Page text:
• Fatigue, malaise, drowsiness.
Uncommon side effects
Rare/very rare side effects
  • Urticaria.
  • Anaphylaxis (severe allergic reaction).

Meningococcal disease is caused by the bacterium Neisseria meningitidis. At least 13 groups have been identified and of these groups A, B, C, Y and W-135 are the most likely to cause disease in humans.

Patterns of infection differ throughout the world. In New Zealand groups B and C are most likely to cause disease.

Humans are the only host of these bacteria.

Causative organism

Neisseria meningitides is a gram-negative encapsulated, aerobic diplococcus bacterium. At least 13 serogroups have been identified and of these groups A, B, C, W135 and Y usually cause disease in humans. Different countries experience different rates of infection with each of the serogroups. In New Zealand groups B and C are most likely to cause disease.

Meningococci are further classified into types and subtypes, determined by the immunological reactivity to the PorA and PorB outer membrane proteins (OMPs) and the VR epitopes within the PorA and PorB proteins. For example the New Zealand specific meningococcal B strain that caused an epidemic between 1991-2007 was classified as (B:4:P1.7b,4).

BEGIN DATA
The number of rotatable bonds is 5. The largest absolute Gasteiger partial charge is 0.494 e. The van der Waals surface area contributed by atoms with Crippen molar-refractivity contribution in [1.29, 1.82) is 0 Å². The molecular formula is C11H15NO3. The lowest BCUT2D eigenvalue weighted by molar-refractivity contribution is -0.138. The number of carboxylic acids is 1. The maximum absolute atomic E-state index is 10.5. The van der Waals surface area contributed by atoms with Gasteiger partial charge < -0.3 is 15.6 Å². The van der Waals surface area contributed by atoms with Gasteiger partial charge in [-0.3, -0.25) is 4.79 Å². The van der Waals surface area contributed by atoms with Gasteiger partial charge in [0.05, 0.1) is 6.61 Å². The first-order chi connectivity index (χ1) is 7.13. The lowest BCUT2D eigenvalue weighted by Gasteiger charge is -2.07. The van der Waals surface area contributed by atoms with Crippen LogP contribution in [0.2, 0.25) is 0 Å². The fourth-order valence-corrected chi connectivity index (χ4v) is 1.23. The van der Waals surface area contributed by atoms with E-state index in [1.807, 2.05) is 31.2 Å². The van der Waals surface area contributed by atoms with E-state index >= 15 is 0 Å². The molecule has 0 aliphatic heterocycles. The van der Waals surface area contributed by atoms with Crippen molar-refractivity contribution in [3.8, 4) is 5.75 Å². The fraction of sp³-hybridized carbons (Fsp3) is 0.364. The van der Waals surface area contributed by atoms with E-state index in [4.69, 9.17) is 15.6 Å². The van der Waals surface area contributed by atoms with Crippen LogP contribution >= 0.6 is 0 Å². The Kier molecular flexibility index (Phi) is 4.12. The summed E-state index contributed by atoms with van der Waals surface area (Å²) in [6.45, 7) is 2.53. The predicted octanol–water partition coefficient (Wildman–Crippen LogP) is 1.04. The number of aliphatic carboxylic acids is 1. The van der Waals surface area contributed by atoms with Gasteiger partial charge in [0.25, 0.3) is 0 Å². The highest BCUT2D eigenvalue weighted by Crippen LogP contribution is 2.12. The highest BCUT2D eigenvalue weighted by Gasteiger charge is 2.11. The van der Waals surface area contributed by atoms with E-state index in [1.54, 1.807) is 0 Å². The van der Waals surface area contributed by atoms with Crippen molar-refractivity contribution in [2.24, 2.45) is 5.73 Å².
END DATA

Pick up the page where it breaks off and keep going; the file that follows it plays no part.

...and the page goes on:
N. meningitidis has a rapid ‘doubling time’ i.e. rapidly reproduces itself, and releases toxins, harmful porin proteins and DNA. These factors contribute to the severity of disease and rapid progression to cutaneous haemorrhage and skin necrosis, disseminated intravascular coagulation and shock.

Humans are the only host of these bacteria. The bacteria commonly colonise the nasopharynx and in most people carriage leads to immunity. However, in some people the bacteria invade the mucous membrane of the nasopharynx and cause non-invasive or invasive disease.

Clinical signs, symptoms and complications

he initial symptoms are difficult to distinguish from other infectious illnesses, e.g. influenza. Symptoms usually start and progress quickly, often within 24 hours. However, infants tend to have a more gradual onset than adults.

Infants

May have a fever, cry, appear unsettled, feed poorly, vomit, be sleepy or hard to wake, dislike bright light or have a rash or spots. They may have a bulging fontanelle.

Older children and adults

May have a fever, malaise, nausea, vomiting, muscle aches and pains, drowsiness, headache, dislike of bright light, neck stiffness or have a rash or spots.

Rash